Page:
That responsibility falls on Ben Tuliebitz, director of team travel and player services. He handles the team's road transportation -- buses, planes, hotels -- communicates between the clubhouse and front office, and maybe most importantly, he helps players with everything from ticket requests to real estate to finding pet sitters. Undoubtedly, late July into August is a busy time.
"It's busy, to say the least," said Tuliebitz. "Phones are ringing, the email is buzzing, the text messages are coming through. There's not a whole lot of sleep, but hopefully at the end of the day, if the team does well, you figure you can catch up on all your sleep after the postseason is over."
With each new face comes new preferences and new responsibilities, primarily fostering a welcoming environment in a place that can first appear intimidating. Acclimating players to the Yanks' clubhouse is a simple start. Helping them navigate New York City is slightly more challenging.
Ask Headley, who was acquired from the Padres on July 22 and lived in a Times Square hotel when he first arrived.
"Being right in the tourist center of the world is not what I am. ... I'm not a big city person," said Headley. "I've never been that."
Headley, a native of Fountain, Colo., has lived in the western half of the country nearly his whole life. Besides a brief stint at the University of Tennessee, he started his college career in California, and after getting drafted by the Padres, he spent time in the system's varying western locations. Until a few weeks ago, Headley's entire seven-year Major League career had been in San Diego.
"I'd like to get a little bit outside the city," said Headley, who wants to find a two- to three-month lease. "With my wife and 3-year-old son, I think they would be more comfortable. That's the goal, but we'll try to line up some places. It's different, but it's exciting, too. There's nothing like it."
Under the Collective Bargaining Agreement, the Yankees provide newcomers with seven days in a hotel and seven days of meal money, as if they were on a road trip. It eases their transition to the team and keeps the players from scrambling to find accommodations when they get the fateful call from general manager Brian Cashman.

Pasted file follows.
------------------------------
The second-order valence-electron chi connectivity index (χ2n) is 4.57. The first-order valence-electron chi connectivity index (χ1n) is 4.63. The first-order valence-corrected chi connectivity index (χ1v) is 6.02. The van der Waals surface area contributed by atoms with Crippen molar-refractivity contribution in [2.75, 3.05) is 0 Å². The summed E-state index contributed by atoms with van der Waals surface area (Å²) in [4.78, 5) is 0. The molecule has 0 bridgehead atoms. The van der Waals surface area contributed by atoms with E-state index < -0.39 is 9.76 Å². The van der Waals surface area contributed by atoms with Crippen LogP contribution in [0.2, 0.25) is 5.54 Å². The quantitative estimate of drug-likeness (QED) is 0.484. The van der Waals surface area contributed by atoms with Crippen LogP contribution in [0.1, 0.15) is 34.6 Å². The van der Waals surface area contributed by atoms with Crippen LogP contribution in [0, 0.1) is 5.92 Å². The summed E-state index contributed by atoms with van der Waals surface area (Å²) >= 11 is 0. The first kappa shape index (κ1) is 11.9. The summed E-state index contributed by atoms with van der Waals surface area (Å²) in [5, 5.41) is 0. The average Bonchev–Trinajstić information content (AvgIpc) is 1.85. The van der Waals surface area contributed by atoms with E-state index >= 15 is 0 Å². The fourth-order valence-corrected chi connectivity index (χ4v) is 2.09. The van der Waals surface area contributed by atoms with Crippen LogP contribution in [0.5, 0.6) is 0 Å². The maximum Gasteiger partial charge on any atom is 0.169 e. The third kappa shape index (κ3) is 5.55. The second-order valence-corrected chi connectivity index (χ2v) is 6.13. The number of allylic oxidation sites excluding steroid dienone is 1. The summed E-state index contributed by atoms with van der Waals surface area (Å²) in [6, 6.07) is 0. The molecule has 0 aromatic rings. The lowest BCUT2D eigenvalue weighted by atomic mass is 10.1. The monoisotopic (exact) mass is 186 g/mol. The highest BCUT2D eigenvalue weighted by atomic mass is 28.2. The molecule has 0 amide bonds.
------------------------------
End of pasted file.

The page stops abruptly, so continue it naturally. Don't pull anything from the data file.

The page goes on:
"It's been smooth. Most of it has just been life stuff, just dealing with the city," said McCarthy, who spent significant time in Oakland and most recently Phoenix. "It's a different pace of life. New York City, I don't compare to anywhere else. That's just its own universe."
The families end up being the unsung heroes through this process. Take Headley's wife, Casey, who made several cross-country pit stops when her husband was traded, packing up clothes in San Diego and flying out to see him in Boston shortly after switching clubs.
"She's a trooper," said Headley. "We kind of knew. We had a pretty good idea something was going to happen, so we were prepared for it. She's making it as easy as possible."
Brandon McCarthy's wife, Amanda, who has been vocal on Twitter regarding the transition into New York, recently found an apartment, but she is still struggling to get to the Stadium. She and Brandon have tasted the rigors of New York City traffic and the trials of public transportation.
"That's been a hiccup for both of us," said McCarthy, who doesn't have a car with him. "But we'll get it sorted out, and you realize we'll just leave earlier, maybe get somewhere earlier if the traffic happens to be nice that day. It's just finding anything I can at this point, where it's just taxis or subway. Getting here somehow is basically the goal."
"They also lean on their older teammates, guys who are here," said Tuliebitz. "Some players want to immerse themselves in the culture in New York. They want to eat at the best restaurants, they want to go see a show, that when they're not playing ball, they want to take advantage of New York City. Every player is different in the way they approach it."
Drew's arrival to the Yankees made life much easier for Tuliebitz considering he was acquired while the Yanks were in Boston. Drew and Kelly Johnson swapped clubhouses, similar to when Ichiro Suzuki was traded while New York was visiting Seattle. Drew and Johnson have even considered swapping their apartments for the time being.
"I haven't gotten settled, to be honest. We're still trying to find a place," said Drew, who is looking for a house in Westchester County. "It's definitely an adjustment, trying to get my kids settled and everything else. It's kind of been a whirlwind. I am finally looking forward to finally getting my family settled, trying to get my boys and life settled. It'll be a lot easier then."
With the Red Sox in 2013, Drew got accustomed to the pace of the East Coast. But the switch for McCarthy might take some adjusting come football season, when, as he claims, the time difference will prevent him from watching morning NFL games to check his fantasy team.
As for Headley, a colder September might breed nostalgia for San Diego's postcard weather. But after seven years in Southern California, Headley seems ready to trade that in for nastier conditions if it means playing in October.
"As much as everyone wants to talk about how nice it is [in San Diego], I almost got tired of it sometimes," said Headley. "Man, I want a season here and there."